In Maryland, if your employment application includes criminal history questions, then you are not paying attention to Shawe Rosenthal’s electronic communications. As we advised in an E-Lert, “Ban the Box” (the little box asking about criminal history that applicants check off) became the law in Maryland effective February 29, 2020.
So, listen up NOW because there are more boxes to ban from a Maryland employment application effective October 1, 2020. As of that date, applicants may not be asked about their pay history on an application. You also cannot ask about prior pay during employment interviews or rely on prior pay (with one exception I’ll describe later). That’s right. You can’t find out what applicants are making in the job that they are leaving, which often is helpful information in deciding what to offer. Employers also cannot use “backdoor” methods to obtain pay history, like calling a prior employer or asking a friend with inside info. Make sure your managers are trained not to ask about salary history. (By the way, stop providing this information in response reference checks from Maryland companies if you have done so in the past since the caller isn’t supposed to be asking.)
Please also be aware that this law provides that if applicants request information on the pay range for the position, you have to provide the information. Yes, they get to know your top range number right from the start. But if you don’t have a pay range – if there is a single set salary – then you needn’t provide one (you simply can’t).
The law does provide an exception where salary history is, in the eyes of our elected officials, relevant: specifically, after a “conditional offer” of employment is made, employers are allowed to rely on “voluntarily-provided” wage history but only if this is provided in order to support a higher wage than initially offered. So, if an applicant is trying to negotiate for more, and they decide to disclose their prior salary, the employer can rely on that information in deciding whether to offer more money. But note that that you are not allowed to rely on this information if that higher wage offer would create a pay disparity based on gender or gender identity (in other words, don’t violate that equal pay law).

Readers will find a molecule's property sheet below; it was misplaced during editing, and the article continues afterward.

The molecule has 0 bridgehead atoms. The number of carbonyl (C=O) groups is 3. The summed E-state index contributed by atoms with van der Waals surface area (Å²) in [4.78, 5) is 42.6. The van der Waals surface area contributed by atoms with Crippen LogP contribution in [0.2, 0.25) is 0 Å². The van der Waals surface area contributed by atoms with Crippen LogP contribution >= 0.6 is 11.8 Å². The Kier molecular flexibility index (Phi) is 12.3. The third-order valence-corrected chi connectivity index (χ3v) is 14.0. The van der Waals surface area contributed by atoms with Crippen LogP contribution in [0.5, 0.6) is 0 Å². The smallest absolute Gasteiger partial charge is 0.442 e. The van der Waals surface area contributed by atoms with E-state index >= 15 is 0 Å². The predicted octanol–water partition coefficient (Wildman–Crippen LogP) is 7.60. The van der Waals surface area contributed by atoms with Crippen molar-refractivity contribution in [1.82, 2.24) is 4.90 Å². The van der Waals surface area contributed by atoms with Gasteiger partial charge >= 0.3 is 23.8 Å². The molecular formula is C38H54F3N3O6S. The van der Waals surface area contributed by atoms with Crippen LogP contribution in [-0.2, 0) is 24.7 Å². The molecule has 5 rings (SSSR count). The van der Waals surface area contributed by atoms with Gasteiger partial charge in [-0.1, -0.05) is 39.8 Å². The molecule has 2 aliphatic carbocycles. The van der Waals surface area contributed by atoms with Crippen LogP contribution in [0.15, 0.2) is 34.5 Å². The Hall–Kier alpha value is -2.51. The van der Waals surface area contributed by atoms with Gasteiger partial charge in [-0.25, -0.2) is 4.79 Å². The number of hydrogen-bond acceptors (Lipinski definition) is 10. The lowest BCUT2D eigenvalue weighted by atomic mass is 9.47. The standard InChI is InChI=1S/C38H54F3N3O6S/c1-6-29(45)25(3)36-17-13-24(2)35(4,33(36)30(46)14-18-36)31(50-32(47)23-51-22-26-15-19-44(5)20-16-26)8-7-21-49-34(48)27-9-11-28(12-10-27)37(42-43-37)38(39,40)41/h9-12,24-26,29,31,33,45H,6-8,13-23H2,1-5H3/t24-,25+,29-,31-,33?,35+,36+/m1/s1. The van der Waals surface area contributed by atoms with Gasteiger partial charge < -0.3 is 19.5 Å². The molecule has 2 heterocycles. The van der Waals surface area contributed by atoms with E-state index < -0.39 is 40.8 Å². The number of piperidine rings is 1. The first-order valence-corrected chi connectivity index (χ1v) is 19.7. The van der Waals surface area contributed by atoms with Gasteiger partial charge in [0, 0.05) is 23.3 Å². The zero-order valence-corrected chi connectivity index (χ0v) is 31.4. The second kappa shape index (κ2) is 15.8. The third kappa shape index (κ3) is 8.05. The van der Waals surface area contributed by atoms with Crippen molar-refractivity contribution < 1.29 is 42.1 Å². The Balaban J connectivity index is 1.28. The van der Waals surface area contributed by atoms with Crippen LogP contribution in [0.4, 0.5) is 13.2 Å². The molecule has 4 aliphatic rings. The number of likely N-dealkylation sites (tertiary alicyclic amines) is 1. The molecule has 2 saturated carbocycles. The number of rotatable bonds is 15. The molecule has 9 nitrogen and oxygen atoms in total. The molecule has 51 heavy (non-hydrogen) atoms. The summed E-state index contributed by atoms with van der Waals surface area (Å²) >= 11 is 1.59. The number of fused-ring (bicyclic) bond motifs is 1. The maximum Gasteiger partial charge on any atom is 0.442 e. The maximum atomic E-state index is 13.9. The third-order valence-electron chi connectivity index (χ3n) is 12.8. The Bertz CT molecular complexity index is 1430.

Do not fret, however, because the law makes clear that nothing in it should be read to prohibit applicants from voluntarily sharing their pay history with you. Sensible stuff. But if disclosed, you cannot rely on the information in deciding on pay (except as noted above to agree to pay more).
Of course, employers still may ask applicants what they are looking for by way of compensation. For what that’s worth!